"Let the spirit of peace and the power of everlasting love be your guide" ~ Rep John Lewis
It is not that often that we find ourselves in a period of history where a confluence of factors so powerful are at work that they can change the course of history. Today, the perfect storm of COVID-19, The rise of authoritarianism and BLM have created a certain kind of crucible. We will either come out of this period whole or fractured ... and the outcome depends on what we do. What John Lewis called "good trouble."
I've been thinking about this since John Lewis passed away. Thinking if I have been in enough "good trouble." Thinking what other kinds of "good trouble" I might get into. Lewis was jailed 40 times. I was only jailed once. Have I done enough?
"Enough" seems like a loaded word. What is enough? Who gets to say what's enough? Is enough based on what is convenient for me or what is required to bring about social justice? There is a part of me that wants to kick back, put up my feet and say "I've done my part, let someone else take up the cause" and when I hear myself think those words it definitely sounds like not enough.
The internal place of that motivation though cannot be from lack or obligation. If John Lewis speaks to me -- what rings true is that the inner spring of motivation to bring about change has to be love and peace if it is to succeed. A deeply centered spiritual place.
So I look deeply within and I have to ask myself the tough questions:
There is much to see and much to do. Let us seek the clearness to discern what "good trouble" is for each of us.
“Archangel Michael, lend me your sword and shield so that I may slay the duel barriers to spirituality: fear and control”
I have witnessed things. Things almost too sad to explain to the uninitiated; like the way the spiritually bereft cling to things and try to control their environment when they are disconnected from spirit. It is sad because the clinging is to that which is already dead. We cling to things for succor, but “things” can offer none.
There is an unseen world, a parallel universe, that can be sensed into. It is a world of space and time divorced from what others would call “reality.” And yet, it exists. You could call it anti-reality because it is so far from the usual and customary experiences of most human beings that it would seem like someplace out of Alice In Wonderland.
Some might call it La La Land. Others might call it being a Pollyanna. I call it NEXT.
And those folks, who dismiss this other world when they say “get in touch with reality”, what they really mean is they put more stock in pessimism, scarcity and fear. I’d also add cynicism to that list because reality has such a grip on the reality-believers they can’t even imagine that something else is possible. It is important to elucidate this because those ways of being are just the default setting of human beings. Kind of like when you get the “blue screen” on a PC when it shuts down. To get to another state requires letting go of so called “reality” and being open to something so utterly foreign the only name that fits is anti-reality.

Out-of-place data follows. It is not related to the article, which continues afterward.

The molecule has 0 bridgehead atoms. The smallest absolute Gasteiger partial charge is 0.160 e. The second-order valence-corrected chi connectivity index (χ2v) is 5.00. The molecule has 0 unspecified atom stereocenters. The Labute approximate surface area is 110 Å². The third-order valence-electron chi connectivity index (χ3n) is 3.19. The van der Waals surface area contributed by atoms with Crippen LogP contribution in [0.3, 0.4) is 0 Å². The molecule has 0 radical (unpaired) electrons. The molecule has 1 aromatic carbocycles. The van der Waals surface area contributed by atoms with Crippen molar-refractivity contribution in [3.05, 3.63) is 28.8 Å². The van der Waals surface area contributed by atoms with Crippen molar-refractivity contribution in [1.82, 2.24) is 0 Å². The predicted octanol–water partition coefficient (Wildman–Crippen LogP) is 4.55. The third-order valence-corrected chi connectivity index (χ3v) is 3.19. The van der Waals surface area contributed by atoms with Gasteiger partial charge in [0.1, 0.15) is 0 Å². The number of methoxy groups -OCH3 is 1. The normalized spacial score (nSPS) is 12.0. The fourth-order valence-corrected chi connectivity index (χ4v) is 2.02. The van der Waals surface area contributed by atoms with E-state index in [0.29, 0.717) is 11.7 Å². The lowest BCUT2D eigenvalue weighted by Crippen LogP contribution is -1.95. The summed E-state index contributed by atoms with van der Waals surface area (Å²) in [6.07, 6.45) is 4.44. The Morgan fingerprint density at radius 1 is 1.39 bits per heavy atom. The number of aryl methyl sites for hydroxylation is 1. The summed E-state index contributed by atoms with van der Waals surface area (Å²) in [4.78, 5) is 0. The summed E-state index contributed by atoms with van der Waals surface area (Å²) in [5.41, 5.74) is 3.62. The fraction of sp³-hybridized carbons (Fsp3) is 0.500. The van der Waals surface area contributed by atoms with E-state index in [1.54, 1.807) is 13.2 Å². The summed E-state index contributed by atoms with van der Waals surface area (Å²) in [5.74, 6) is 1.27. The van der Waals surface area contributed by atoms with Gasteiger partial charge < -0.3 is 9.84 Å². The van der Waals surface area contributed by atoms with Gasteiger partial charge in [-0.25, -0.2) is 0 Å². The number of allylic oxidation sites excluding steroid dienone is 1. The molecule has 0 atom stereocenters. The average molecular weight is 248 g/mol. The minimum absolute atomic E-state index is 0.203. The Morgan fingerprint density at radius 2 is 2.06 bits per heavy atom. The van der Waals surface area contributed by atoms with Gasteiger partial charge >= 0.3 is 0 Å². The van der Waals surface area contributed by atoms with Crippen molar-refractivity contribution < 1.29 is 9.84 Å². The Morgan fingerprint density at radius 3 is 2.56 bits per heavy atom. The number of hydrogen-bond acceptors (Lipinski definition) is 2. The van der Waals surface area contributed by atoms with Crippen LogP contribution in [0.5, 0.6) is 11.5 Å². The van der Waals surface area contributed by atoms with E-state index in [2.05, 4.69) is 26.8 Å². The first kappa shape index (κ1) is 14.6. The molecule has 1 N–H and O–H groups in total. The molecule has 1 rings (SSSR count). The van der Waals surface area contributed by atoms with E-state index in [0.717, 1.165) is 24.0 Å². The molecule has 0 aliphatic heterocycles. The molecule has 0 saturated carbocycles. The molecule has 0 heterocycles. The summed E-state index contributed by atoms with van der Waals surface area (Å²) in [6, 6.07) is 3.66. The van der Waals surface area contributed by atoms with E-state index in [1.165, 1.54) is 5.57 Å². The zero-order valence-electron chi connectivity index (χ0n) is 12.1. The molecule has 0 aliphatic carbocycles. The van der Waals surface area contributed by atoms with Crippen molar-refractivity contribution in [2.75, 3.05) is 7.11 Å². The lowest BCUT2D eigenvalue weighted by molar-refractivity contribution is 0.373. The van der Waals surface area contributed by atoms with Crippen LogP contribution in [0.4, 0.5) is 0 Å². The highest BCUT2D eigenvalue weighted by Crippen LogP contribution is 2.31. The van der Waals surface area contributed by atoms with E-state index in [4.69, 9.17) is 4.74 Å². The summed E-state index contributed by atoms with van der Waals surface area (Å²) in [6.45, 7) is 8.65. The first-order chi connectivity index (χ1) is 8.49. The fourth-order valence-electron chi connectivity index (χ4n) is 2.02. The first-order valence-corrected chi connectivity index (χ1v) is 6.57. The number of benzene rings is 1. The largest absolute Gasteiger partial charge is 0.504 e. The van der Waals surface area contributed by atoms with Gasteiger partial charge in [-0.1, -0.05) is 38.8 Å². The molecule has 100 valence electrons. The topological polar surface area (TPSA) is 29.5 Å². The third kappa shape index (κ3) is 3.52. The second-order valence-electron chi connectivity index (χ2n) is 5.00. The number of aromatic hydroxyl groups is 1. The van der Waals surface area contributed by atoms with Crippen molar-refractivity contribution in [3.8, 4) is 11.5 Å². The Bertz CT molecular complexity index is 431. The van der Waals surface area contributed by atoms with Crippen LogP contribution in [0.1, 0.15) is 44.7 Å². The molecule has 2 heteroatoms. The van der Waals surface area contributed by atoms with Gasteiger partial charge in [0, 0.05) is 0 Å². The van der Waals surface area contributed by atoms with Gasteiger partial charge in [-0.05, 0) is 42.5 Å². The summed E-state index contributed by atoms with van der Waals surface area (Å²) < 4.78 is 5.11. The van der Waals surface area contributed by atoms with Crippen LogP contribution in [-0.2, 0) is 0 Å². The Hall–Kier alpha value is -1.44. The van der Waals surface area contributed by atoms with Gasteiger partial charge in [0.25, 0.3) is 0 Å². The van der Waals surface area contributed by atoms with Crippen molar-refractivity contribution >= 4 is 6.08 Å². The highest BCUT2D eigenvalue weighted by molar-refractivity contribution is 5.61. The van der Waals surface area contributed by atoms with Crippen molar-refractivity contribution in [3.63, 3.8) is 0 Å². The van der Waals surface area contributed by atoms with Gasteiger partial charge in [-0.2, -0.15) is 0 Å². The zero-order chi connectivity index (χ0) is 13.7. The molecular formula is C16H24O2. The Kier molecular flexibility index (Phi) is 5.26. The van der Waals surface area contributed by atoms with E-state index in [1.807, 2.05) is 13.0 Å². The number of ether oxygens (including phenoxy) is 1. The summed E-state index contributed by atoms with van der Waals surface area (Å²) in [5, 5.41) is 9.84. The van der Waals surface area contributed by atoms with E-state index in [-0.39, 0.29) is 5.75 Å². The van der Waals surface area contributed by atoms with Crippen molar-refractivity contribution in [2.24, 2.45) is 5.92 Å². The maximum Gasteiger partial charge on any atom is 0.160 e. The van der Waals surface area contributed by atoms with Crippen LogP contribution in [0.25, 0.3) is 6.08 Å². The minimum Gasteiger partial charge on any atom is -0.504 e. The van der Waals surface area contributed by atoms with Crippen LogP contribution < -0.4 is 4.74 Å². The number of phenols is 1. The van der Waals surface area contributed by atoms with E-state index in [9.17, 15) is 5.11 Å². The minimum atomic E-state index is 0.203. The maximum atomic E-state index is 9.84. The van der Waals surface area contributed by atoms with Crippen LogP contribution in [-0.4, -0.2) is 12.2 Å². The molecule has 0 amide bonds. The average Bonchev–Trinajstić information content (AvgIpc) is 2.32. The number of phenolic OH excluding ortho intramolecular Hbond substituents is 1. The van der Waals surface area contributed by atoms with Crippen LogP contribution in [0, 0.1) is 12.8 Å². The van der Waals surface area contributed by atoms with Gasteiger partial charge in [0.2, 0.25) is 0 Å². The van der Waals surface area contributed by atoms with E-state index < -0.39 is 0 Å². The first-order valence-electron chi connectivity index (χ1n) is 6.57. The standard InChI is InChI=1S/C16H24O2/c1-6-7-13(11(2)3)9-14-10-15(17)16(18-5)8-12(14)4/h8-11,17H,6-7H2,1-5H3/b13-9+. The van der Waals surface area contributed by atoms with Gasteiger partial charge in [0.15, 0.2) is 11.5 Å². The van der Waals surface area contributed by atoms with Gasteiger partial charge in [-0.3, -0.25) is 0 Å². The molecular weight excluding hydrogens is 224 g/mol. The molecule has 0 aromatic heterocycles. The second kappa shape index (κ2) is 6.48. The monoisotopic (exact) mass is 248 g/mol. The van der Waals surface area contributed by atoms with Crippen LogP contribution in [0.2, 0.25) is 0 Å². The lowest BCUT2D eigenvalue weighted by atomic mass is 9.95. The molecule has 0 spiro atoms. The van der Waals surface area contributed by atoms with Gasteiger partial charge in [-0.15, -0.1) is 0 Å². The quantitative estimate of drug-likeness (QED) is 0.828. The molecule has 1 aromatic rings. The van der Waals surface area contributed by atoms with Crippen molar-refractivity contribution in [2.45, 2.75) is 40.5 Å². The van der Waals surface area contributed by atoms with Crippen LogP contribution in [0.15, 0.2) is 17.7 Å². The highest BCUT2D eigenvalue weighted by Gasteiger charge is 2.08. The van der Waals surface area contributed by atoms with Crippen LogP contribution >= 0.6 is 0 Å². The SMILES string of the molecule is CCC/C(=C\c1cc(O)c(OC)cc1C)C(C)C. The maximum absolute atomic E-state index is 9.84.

This unreality or anti-reality is “living life from love” and “living a spirit guided life.” And that is an easy thing to say and not an easy thing to do. Like most things worth attaining it requires a level of practice and self discipline that most people don’t have the time for.
Does that mean people living life from love don’t have a need for physical comforts like money, order, predictability and other stuff? No, it just means that we don’t put our faith in those things. We don’t live life from a dead materialistic perspective. And while some material comforts are necessary they will never provide us with the true security we desire because by their very nature they are temporal, changeable and transient.
True security is being a part of something timeless, changeless, and omniscient. I always come back to this quote from Mathew 6:26 where Jesus admonishes his followers in the Sermon on the Mount not to be anxious “behold the fowl of the air; for they sow not, neither do they reap, nor gather into their barns; yet they are provided for — Are ye no better than they?”
But how do we get to that place? The short answer is listen. Send a query to spirit. What would you have me do next? Wait in silent expectation knowing that spirit is opening a way. But first it is practical to know where you are invested.
A few queries to live from:
— When you consider predictability, where do look from? A temporal or a spiritual place?
— When you get scared, do you take your cues about decision making from the past or look forward to the guidance of spirit?
— When you seek security, do you consult your checkbook or look to community and the network of relationships you’ve built?
We are at an inflection point in history. It almost feels like that moment when Joni Mitchell sang Woodstock in 1967. Hearts and minds are open and standing on the cusp of something big. Maybe we don't even understand how big. And inflection points call for choices and sometimes sacrifices. Please listen to and read the lyrics
I came upon a child of God
He was walking along the road
And I asked him, where are you going
And this he told me
I'm going on down to Yasgur's farm
I'm going to join in a rock 'n' roll band
I'm going to camp out on the land
I'm going to try an' get my soul free
We are stardust
We are golden